Some might say that the inaccuracies I bring up do not discount a book and are the author's poetic license. In Moby Dick, didn't Melville finally decide after a 50 page discussion that whales are fish and not mammals? I admit that some of my objections can be explained away. For example, there are the games played between the girl and the Japanese officer. These are strange because hardly a game finishes. On each occasion, the girl has to leave early, and she writes down the position on a piece of paper so that they can resume play later on. I don't have a lot of real life go playing experience, but I've never heard of a casual game being adjourned like this. I'm also not sure what kind of go supplies were available in Manchuria in 1935, so I don't know if score sheets were accessible (maybe she got some from her cousin and I suppose you can draw some up easily enough). Also, if you have to leave right away, I don't see you spending another 15 minutes to write down the positions of some 200 stones. In any case, these are moot points, because if the players were at the high level as can be deduced from the text, they wouldn't need a score sheet to remember the position.

The real point is that, since the girl and the officers are destined to fall in love, it is important that the result of the games are suppressed, in order to minimize the confrontational aspect of the game. The score sheet is just a literary device to achieve this.

Shan Sa's description of the games can also be considered poetic license, though the arbitrary quality is consistent with vivid descriptions people make of things they completely fail to understand. One is treated to ravings about endless spirals, or something of that nature (I am making an effort to forget these offensive passages).

Despite this, the komi and terminology mistakes are just too serious to discount. They clearly show that she has made almost no effort investigating the game in her title, and pays little attention to detail. Since effort and attention to detail characterize the game, it shows that she has not only failed to capture the facts of the game, but its spirit.

The conclusion is clear. Shan Sa wanted to write a tragic love story set during the China Japan war, and after reading "The Master of Go," decided that the game would be the thread to tie her story together. Apart from reading this one book, her go experience was limited to casual observation of people playing in parks and having the basic rules explained to her but she made no further effort to know anything more. The easy way to avoid catastrophic errors would have been to ask some go player to check out her manuscript and anyone familiar with the go scene in France will know that it isn't very hard to find strong erudite players willing to do this for little or no pay (this seems to discount the editors as responsible for the promiscuous footnotes).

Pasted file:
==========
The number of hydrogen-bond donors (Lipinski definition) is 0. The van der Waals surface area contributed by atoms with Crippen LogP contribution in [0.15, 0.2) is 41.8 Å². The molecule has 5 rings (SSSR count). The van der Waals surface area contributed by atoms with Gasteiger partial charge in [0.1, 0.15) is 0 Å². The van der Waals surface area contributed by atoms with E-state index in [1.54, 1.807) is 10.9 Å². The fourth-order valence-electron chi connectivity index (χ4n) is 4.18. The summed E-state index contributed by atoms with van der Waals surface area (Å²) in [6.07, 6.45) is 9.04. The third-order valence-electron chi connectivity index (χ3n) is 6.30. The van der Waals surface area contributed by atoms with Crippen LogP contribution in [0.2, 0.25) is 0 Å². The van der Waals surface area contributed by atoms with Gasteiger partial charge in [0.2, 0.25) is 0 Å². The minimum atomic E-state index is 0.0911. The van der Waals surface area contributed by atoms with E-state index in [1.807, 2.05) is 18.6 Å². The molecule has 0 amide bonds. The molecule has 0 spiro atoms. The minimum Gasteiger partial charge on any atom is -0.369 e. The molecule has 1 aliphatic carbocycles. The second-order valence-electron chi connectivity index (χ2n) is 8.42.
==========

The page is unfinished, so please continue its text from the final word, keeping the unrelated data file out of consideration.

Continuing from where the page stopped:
For me, the most egregious blunder is failing to make sure that what she wrote was consistent with what she knew. She forgot that the game in the Master of Go, played in 1938 (after her story ends), finishes with a 5 point win for black. Eh, San, no half points there. And, if you don't remember the result of the game, what are you left with? Answer: "La Joueuse de Go" in which games are left unfinished, if they disturb the story.

* Though it is hard to believe that anyone who doesn't know what a ninja is will know about go bans.


Well that's my review. Sorry I can't say anything more positive. My sincere hope for this book is that it gets made into a movie and that some high powered producer gives it the High Concept treatment, kind of like this: "Hey, we can combine the intellectual aspect of "A Beautiful Mind" (that was just a reworked version of ``"Shine" and the public and the critics ate it up! Didn't the guy play go in the movie? Sam get back to me on that!) with the oriental Matrix-like special effects of "Crouching Tiger, Hidden Dragon" and make a mint. Those other movies won Academy Awards, right, so this should be a clean sweep."